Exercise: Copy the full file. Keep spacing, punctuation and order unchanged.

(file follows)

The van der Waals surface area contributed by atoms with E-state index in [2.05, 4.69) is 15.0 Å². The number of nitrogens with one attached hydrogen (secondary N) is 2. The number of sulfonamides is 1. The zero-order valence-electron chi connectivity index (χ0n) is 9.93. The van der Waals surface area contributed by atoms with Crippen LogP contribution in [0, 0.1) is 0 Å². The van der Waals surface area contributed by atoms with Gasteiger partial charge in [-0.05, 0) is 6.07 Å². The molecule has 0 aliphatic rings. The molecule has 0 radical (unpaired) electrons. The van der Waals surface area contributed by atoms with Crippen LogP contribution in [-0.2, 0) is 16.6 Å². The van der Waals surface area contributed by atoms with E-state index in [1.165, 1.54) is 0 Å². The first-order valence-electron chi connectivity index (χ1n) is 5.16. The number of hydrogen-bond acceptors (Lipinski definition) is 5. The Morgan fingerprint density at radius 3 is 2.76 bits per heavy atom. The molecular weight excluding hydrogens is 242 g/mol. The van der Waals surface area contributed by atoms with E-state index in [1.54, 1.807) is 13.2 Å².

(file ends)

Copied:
The van der Waals surface area contributed by atoms with E-state index in [2.05, 4.69) is 15.0 Å². The number of nitrogens with one attached hydrogen (secondary N) is 2. The number of sulfonamides is 1. The zero-order valence-electron chi connectivity index (χ0n) is 9.93. The van der Waals surface area contributed by atoms with Crippen LogP contribution in [0, 0.1) is 0 Å². The van der Waals surface area contributed by atoms with Gasteiger partial charge in [-0.05, 0) is 6.07 Å². The molecule has 0 aliphatic rings. The molecule has 0 radical (unpaired) electrons. The van der Waals surface area contributed by atoms with Crippen LogP contribution in [-0.2, 0) is 16.6 Å². The van der Waals surface area contributed by atoms with E-state index in [1.165, 1.54) is 0 Å². The first-order valence-electron chi connectivity index (χ1n) is 5.16. The number of hydrogen-bond acceptors (Lipinski definition) is 5. The Morgan fingerprint density at radius 3 is 2.76 bits per heavy atom. The molecular weight excluding hydrogens is 242 g/mol. The van der Waals surface area contributed by atoms with E-state index in [1.54, 1.807) is 13.2 Å².